With Season 3 around the corner, is it worth it to binge-watch this thrilling ‘tale?’
About three weeks ago, I became obsessed with the show “The Handmaid’s Tale.” The obsession began a little after seeing my roommates binge-watching the latest season together, and hearing about it off-and-on the phone with my mom those few days. So, with a whole day to myself during one lonely spring break day, I decided to watch it.
The series takes place in a modernized, totalitarian society called Gilead in an area that used to be part of the United States. Take-overs like these are not impossible; the show is currently in a Tinder/Uber modern world and seems kind of realistic with those implications. Using trending aspects of our life to captivate an audience into a “what-if” scenario for our present day turned this show into a hit.
It’s especially alluring to think that social media can bring together a group of individuals for a “greater cause” and change an entire developed society.
In the world of Gilead, a group of like-minded people decided that because of the environmental disasters and plummeting birth rate due to infertility, society should go back to the “good ‘ole days.” Women who would “disrespect” their fertility and virginity were claimed as handmaids – a collection of fertile women designated to a certain wealthy, powerful family who weren’t capable of having children.
They are forced to be birthing machines. In other words, they are raped and assaulted in order to have kids for people of higher status whom will never let the real mother see again.
This series is so unique for two important reasons – it’s based on the book, so fans of the series can now see it visually come to life, and it’s based on the “what if” idea that the modern society we live in now can be terrorized into becoming the exact opposite it is. All of our rights and morals our ancestors fought for—gone.
I watched most of the series (two seasons) sitting down and never had a single thought of leaving my chair— unless I needed more popcorn. The cinematography and mise-en-scène matched the theme of the show very well. I saw the aerial camera shots as a visual metaphor, suggesting that someone is always looking into their very different, dystopian society and watching their handmaids. The mise-en-scène incorporated a muted grey color palette for the dreary show.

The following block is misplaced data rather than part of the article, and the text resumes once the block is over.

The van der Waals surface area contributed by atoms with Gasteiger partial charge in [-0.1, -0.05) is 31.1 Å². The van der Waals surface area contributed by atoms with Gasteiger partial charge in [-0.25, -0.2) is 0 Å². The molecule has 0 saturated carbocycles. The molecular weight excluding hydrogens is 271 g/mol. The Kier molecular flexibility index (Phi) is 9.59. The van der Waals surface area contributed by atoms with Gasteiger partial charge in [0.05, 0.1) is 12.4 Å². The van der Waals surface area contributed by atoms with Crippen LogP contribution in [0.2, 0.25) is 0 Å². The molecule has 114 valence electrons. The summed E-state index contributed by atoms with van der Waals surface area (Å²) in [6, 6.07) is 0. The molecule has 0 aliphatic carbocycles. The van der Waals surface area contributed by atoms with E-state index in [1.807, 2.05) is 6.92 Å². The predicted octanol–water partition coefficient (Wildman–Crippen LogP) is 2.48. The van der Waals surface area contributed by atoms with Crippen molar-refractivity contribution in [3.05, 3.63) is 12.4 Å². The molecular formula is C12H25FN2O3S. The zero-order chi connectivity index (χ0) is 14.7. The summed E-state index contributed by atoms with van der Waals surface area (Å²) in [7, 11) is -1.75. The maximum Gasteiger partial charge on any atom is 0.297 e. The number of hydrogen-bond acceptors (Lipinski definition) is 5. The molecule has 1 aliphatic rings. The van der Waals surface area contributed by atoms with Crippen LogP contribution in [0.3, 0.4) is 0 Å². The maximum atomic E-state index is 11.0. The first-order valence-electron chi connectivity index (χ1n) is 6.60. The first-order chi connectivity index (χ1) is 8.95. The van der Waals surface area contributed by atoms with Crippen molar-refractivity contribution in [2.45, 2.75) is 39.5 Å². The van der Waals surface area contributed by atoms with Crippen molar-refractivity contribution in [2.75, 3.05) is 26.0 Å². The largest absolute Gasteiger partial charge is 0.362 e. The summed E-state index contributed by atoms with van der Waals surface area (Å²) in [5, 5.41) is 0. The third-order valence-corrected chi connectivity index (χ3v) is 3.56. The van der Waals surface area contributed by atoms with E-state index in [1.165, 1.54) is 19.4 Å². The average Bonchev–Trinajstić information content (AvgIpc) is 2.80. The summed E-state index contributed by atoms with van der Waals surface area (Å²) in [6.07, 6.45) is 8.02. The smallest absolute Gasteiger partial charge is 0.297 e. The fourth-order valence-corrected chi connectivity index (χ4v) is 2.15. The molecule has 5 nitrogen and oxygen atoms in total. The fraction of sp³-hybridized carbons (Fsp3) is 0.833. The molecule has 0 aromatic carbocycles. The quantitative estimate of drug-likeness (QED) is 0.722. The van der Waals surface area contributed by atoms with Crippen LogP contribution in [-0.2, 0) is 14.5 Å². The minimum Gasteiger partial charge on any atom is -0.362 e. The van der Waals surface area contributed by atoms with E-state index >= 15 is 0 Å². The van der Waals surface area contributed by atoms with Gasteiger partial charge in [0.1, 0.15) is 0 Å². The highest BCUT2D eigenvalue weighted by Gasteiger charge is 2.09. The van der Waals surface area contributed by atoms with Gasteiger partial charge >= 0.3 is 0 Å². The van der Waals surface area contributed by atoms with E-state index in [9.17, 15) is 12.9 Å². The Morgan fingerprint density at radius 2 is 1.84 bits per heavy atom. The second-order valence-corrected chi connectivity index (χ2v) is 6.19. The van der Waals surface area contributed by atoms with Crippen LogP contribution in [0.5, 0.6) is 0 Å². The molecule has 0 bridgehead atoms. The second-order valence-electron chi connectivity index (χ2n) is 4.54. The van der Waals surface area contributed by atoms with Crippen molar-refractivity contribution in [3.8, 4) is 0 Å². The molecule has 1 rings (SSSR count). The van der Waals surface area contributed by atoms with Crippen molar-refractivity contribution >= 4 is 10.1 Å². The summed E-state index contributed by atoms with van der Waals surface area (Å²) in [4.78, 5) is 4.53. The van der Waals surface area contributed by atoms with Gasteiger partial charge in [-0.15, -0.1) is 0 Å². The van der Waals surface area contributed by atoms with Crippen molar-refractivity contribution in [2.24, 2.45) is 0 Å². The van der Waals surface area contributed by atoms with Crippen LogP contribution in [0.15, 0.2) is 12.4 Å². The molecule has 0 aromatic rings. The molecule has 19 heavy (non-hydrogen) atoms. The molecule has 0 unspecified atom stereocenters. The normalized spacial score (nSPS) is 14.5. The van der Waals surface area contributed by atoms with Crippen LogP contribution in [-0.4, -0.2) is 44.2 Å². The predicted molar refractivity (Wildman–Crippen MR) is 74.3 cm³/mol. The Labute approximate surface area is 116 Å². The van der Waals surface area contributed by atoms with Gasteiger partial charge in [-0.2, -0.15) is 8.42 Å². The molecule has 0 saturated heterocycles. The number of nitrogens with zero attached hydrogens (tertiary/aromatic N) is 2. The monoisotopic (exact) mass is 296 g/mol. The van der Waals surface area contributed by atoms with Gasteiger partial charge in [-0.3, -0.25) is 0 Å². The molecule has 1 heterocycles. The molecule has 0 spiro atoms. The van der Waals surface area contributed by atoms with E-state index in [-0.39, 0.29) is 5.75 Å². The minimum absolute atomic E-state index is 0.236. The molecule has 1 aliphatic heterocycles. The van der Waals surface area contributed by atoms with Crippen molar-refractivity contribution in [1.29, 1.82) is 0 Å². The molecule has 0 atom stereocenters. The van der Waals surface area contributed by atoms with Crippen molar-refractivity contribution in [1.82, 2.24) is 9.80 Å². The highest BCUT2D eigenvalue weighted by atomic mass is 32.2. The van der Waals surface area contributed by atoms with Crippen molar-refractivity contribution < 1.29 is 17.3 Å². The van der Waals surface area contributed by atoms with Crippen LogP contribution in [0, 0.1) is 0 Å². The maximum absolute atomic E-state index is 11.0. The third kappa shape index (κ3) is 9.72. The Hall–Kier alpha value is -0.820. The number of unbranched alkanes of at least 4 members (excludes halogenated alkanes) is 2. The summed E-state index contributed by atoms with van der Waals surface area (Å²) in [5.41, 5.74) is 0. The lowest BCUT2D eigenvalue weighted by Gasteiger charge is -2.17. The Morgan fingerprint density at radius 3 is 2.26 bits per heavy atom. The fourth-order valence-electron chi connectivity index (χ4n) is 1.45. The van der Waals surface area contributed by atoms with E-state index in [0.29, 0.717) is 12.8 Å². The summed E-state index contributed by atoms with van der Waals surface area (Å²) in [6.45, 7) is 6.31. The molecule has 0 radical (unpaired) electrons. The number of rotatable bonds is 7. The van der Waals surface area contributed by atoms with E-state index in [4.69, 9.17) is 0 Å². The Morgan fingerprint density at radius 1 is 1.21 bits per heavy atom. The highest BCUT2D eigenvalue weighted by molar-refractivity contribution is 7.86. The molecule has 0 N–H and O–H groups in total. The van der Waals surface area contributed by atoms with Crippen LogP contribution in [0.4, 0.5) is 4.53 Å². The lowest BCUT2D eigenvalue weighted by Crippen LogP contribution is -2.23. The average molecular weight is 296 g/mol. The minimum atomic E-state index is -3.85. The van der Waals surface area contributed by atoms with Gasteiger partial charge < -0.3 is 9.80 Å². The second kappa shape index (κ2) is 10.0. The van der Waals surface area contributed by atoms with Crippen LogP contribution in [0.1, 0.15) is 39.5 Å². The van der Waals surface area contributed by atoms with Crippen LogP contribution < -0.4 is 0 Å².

Each character wears a specific color that represents their status in society. The handmaids wear red, as symbols of new beginning for loving babies, but also for the pain and suffering the women endure for their strenuous job. Women of wealthy status wear blue, all of whom are wives of powerful men of the terrorist group. Gilead’s middle class families, that abided by normal family values before the terrorist organization took over, are in grey. Grey symbolizes their conformity and their relatively insignificant role within the new society.
Now, I won’t spill the tea of what has already happened to those who haven’t seen the show, but I’ll say some general things. For the last episode of season two, main character and handmaid June ignores the chance to escape the disgusting life Gilead holds in order to find her daughter, whom was kidnapped from her. Season three continues this character’s chapter with hopes of finally reuniting her whole family.
From what I have analyzed, the first season is about survival, the second season is about love, and the third season is about hope.
I have heard that June may team-up with Commander Lawrence or Serena within the show to stop this society from continuing. This alliance will be essential to free the handmaid’s from their sentence and bring together families once again.
I am excited to see how this third season unravels, because the first two seasons have already made me obsessed with the storyline. Each episode is perfect and brings something new to the table. I believe it will be another hit, and not just another season to add on due to the fandom. In other words, I’m enthusiastic for what else the creators will do to maintain the excitement and intertwined curiosity of the story.
Season three is available June 5th in the U.S. on Hulu.
~Ashley McMillan, Staff Writer~